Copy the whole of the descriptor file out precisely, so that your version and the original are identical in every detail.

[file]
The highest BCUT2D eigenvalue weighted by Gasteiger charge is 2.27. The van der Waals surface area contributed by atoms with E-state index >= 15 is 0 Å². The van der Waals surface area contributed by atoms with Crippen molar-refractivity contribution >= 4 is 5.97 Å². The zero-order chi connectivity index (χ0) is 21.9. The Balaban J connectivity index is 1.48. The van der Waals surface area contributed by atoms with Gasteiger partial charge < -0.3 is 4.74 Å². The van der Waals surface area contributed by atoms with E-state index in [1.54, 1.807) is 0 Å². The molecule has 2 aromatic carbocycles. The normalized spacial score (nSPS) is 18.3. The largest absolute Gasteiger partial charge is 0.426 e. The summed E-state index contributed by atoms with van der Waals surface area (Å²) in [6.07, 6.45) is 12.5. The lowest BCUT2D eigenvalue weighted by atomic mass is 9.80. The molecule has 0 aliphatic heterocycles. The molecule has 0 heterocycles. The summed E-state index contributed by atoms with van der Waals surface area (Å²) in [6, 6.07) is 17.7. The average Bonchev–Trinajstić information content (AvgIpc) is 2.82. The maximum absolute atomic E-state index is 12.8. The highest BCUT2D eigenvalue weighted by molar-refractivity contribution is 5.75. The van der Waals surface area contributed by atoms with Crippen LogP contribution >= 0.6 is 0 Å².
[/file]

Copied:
The highest BCUT2D eigenvalue weighted by Gasteiger charge is 2.27. The van der Waals surface area contributed by atoms with E-state index >= 15 is 0 Å². The van der Waals surface area contributed by atoms with Crippen molar-refractivity contribution >= 4 is 5.97 Å². The zero-order chi connectivity index (χ0) is 21.9. The Balaban J connectivity index is 1.48. The van der Waals surface area contributed by atoms with Gasteiger partial charge < -0.3 is 4.74 Å². The van der Waals surface area contributed by atoms with E-state index in [1.54, 1.807) is 0 Å². The molecule has 2 aromatic carbocycles. The normalized spacial score (nSPS) is 18.3. The largest absolute Gasteiger partial charge is 0.426 e. The summed E-state index contributed by atoms with van der Waals surface area (Å²) in [6.07, 6.45) is 12.5. The lowest BCUT2D eigenvalue weighted by atomic mass is 9.80. The molecule has 0 aliphatic heterocycles. The molecule has 0 heterocycles. The summed E-state index contributed by atoms with van der Waals surface area (Å²) in [6, 6.07) is 17.7. The average Bonchev–Trinajstić information content (AvgIpc) is 2.82. The maximum absolute atomic E-state index is 12.8. The highest BCUT2D eigenvalue weighted by molar-refractivity contribution is 5.75. The van der Waals surface area contributed by atoms with Crippen LogP contribution >= 0.6 is 0 Å².